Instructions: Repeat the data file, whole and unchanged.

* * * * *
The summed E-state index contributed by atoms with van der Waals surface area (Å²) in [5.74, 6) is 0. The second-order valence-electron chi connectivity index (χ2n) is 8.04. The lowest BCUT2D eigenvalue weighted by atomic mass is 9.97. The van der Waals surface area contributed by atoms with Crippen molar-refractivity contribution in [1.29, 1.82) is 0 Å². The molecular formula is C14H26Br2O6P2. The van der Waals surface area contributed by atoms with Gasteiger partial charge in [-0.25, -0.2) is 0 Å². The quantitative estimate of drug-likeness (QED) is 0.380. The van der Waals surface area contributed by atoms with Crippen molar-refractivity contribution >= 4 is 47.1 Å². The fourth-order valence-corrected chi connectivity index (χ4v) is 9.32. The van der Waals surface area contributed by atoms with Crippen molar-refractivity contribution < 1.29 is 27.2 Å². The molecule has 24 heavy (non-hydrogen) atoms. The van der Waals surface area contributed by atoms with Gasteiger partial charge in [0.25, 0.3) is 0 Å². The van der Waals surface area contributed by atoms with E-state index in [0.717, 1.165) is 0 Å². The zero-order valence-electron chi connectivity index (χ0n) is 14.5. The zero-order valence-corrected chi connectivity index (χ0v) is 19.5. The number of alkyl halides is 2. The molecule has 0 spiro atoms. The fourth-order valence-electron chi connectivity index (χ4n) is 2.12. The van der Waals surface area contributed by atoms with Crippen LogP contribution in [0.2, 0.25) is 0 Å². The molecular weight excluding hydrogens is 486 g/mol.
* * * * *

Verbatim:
The summed E-state index contributed by atoms with van der Waals surface area (Å²) in [5.74, 6) is 0. The second-order valence-electron chi connectivity index (χ2n) is 8.04. The lowest BCUT2D eigenvalue weighted by atomic mass is 9.97. The van der Waals surface area contributed by atoms with Crippen molar-refractivity contribution in [1.29, 1.82) is 0 Å². The molecular formula is C14H26Br2O6P2. The van der Waals surface area contributed by atoms with Gasteiger partial charge in [-0.25, -0.2) is 0 Å². The quantitative estimate of drug-likeness (QED) is 0.380. The van der Waals surface area contributed by atoms with Crippen molar-refractivity contribution >= 4 is 47.1 Å². The fourth-order valence-corrected chi connectivity index (χ4v) is 9.32. The van der Waals surface area contributed by atoms with Crippen molar-refractivity contribution < 1.29 is 27.2 Å². The molecule has 24 heavy (non-hydrogen) atoms. The van der Waals surface area contributed by atoms with Gasteiger partial charge in [0.25, 0.3) is 0 Å². The van der Waals surface area contributed by atoms with E-state index in [0.717, 1.165) is 0 Å². The zero-order valence-electron chi connectivity index (χ0n) is 14.5. The zero-order valence-corrected chi connectivity index (χ0v) is 19.5. The number of alkyl halides is 2. The molecule has 0 spiro atoms. The fourth-order valence-electron chi connectivity index (χ4n) is 2.12. The van der Waals surface area contributed by atoms with Crippen LogP contribution in [0.2, 0.25) is 0 Å². The molecular weight excluding hydrogens is 486 g/mol.